EFR - Reviews of Homemade Fusion

Homemade Fusion

Wed 3rd – Mon 29th August 2011

reviews

Natalya Din-Kariuki

at 11:07 on 18th Aug 2011

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In Short Productions' "Homemade Fusion" is a collection of compositions by Michael Kooman and Christopher Diamond; the songs touch upon an array of themes and emotions, including love, talent, dreams and BDSM (!), and are performed by a cast which sing like heavenly beings.

The cast perform with finesse, professionalism and conviction, and the production's comedic moments have the audience doubling up with laughter. In "Sherman and Madeleine", Charlotte Mason-Apps hilariously complains about her husband's lack of daring in bed, while in "Oh Henry!" Dina Mahdi lusts over vending machine chocolates. A particular favourite was "The Temp and the Receptionist", in which Jamie Noar and Christina Tedders enjoy the ultimate office romance.

However, because of the structure of the musical - a set of disparate story-lines - the production lacks plot progression and well-developed characters, rarely giving the cast the chance to shine in areas other than song. The contrasting, rapidly oscillating tone of separate story-lines - and the order of the song sequences - is occasionally jarring. All six actors beautifully come together at particular points of the performance, each declaring "This is who I am". They work so well together that it is a shame that individual story-lines were not more consistently woven together, or the actors brought together using devices such as tableaux for greater visual impact. I have no doubt that the group - and Kooman and Diamond as composer and lyricist - would successfully rise to the challenge if given more complex characters and sections of monologue and dialogue. This production feels more like a talent showcase than a coherent piece of musical theatre. However, this is nonetheless a gifted, all-star cast well worth the seeing (and more importantly, hearing); at moments it is difficult to remember that they are not yet a professional cast.

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Fen Greatley

at 11:26 on 18th Aug 2011

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One of the most memorable and impressive shows I saw last year was 'Edges', a rip-roaringly good musical dealing with young people and their everyday concerns. It was thus with great anticipation of what was to come that I took my seat for this already much-hyped performance.

Mid-Fringe, voices were understandably beginning to go a little; this can be forgiven. Certainly the opening song, “I Will be Me” bowled us over from the first klaxon.

I know musicals and I love musicals. It's sadly the case that I have to say this doesn't really qualify as a musical. It is much easier to pen fourteen songs on a certain theme than it is to write a musical, and these songs are barely even loosely connected, not telling any kind of story. This becomes problematic when there is no narrative of any kind outside of the songs.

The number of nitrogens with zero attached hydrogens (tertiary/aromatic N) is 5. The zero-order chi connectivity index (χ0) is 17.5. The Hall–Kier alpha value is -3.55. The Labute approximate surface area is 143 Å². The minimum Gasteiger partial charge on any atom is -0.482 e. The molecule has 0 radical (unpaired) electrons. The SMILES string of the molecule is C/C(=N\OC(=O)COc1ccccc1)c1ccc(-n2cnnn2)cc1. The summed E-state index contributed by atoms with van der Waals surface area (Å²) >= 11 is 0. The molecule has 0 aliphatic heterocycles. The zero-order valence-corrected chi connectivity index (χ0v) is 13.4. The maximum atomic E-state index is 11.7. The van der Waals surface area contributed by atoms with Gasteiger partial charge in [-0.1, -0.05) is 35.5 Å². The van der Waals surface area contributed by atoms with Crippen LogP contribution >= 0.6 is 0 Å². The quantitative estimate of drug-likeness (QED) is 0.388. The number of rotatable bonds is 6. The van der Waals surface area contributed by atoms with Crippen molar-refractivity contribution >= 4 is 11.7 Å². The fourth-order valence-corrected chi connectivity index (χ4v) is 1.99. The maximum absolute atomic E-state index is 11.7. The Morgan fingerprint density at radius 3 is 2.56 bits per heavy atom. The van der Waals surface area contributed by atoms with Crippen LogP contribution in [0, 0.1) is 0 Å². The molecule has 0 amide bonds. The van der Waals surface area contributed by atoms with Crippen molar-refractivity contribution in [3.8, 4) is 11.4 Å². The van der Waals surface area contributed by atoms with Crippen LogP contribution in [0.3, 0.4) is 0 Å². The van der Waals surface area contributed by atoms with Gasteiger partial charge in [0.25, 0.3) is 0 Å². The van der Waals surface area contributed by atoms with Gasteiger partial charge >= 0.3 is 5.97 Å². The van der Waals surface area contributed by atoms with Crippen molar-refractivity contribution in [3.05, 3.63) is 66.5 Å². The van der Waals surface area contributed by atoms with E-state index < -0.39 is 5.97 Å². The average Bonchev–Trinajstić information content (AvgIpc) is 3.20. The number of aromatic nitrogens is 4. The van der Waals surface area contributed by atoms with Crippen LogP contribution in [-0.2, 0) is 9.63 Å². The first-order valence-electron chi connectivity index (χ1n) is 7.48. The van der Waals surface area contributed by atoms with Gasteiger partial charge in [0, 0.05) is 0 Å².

The lack of narrative means that there can't be any development of character, and indeed we see the cast assume different characters in different songs anyway. No interaction means little to no acting, besides that which is self-contained within a song; this is a concert we're watching.

Each song concerns itself with romantic feelings of various natures. Some deal with more mainstream, commonplace issues such as workplace crushes, while some are slightly more eyebrow-raising, to do with love for confectionary or unwitting objects of affection (“Oh Henry!”; “To Excess”).

They lyrics are all cutesy and provoke many a laugh (“God this feeling's so right / I could fax you all night.”); the best songs are pulled off by those with great charisma. Adam Fletcher's “To Excess” does this well, a more performative piece. This does mean, though, that some of the other songs are less interesting and a something of a dud – the slower, more balladesque ones fall into this category: beautifully sung but just that.

Dina Mahdi and Fred Ward stood out as the clear stars of the show, especially if we judge based solely on vocals. Mahdi's voice is simply stunning and she engages well with the audience. Ward put me in mind of a more talented, sexier Darren Criss. His natural vibrato is amazing and his tone woos us instantly.

The show is massively impressive and I don't think the three-star rating should put anyone off going to see it – quite the opposite, I'm very glad that I saw this – I just would like to see more effort put into next year's offering, since they have arguably the most vocally able cast at the Fringe.

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